The Big Island of Hawaii is the latest arrival in a chain of more than 130 volcanoes that make up the Hawaiian-Emperor seamount chain. It is a vast underwater mountain range that stretches more than 3,000 miles through the Pacific and gives birth to the gargantuan volcano known as the Big Island of Hawai'i. Hawai’i Volcanoes National Park host the two volcanoes picking up where it’s more than 130 predecessors left off. Mauna Loa the worlds most subaerial volcano and Kilauea, one of the worlds most exciting volcanoes, in that, it’s the worlds most active. Hawaiian natives once believed the the park, and specifically the Halema’uma’u caldera were the sacred home of the volcano goddess Pele. Natives would bring tribute to the goddess and in the 1840’s it became a tourist attraction when entrepreneurs absentmindedly and perhaps a little selfishly set up hotels along the rim. They have since been shuttered out and the only existing hotel inside the park is Volcano House. The park can be considered controversial in that a once sacred area with deep religious significance to the Hawaiian people has been turned into a tourist destination. But the trails loop around the park in a way that helps keep it pristine. Volcanoes offers breath taking hikes and gives visitors a glimpse of the hundred million year process of creating the great Hawaiian Emperor seamount chain. If you're looking for a better experience get there early. Be sure to bring water and wear bug spray and sun block. Not bringing them can spoil your day.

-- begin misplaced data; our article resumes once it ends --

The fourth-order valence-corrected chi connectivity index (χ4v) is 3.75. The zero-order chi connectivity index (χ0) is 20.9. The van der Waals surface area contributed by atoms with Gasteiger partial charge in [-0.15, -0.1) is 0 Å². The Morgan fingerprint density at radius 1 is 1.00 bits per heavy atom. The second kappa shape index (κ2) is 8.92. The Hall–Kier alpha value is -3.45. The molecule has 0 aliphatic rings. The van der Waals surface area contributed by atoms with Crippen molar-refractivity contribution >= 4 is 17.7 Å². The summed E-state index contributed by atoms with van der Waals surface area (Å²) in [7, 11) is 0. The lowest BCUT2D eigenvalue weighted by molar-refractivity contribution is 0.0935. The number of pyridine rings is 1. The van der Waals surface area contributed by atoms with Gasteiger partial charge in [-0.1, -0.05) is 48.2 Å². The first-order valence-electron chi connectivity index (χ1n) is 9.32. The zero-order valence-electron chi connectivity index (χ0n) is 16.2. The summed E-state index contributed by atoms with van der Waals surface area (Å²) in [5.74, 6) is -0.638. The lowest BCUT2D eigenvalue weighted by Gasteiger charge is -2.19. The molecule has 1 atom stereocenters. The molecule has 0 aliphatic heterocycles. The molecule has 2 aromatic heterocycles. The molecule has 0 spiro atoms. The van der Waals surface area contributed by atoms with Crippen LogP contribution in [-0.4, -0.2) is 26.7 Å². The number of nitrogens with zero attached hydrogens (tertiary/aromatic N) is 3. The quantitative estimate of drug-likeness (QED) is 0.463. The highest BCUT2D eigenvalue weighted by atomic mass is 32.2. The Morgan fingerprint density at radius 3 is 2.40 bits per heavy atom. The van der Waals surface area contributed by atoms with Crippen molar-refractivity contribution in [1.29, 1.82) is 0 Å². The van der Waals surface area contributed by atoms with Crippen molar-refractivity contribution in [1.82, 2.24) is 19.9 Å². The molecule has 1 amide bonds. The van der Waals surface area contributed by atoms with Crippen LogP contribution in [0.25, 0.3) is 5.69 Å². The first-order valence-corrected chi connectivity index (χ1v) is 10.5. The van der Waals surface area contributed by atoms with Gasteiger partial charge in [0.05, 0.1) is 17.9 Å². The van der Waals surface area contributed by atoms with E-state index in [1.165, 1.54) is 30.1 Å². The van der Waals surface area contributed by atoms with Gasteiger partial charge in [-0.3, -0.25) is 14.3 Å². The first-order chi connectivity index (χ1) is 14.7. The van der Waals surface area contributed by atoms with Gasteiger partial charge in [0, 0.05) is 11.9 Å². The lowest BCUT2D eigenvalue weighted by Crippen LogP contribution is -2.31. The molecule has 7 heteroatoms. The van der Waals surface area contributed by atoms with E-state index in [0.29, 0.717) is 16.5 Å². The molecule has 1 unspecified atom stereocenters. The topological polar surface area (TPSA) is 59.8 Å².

You can view lava within the park spewing from the vent in the Halema’uma’u Crater which can be seen from the Jaggar Museum overlook. You may also make a reservation for a guided lava tour to the Pu’u ‘O’o vent which is typically done in the evening when the lava is most luminous.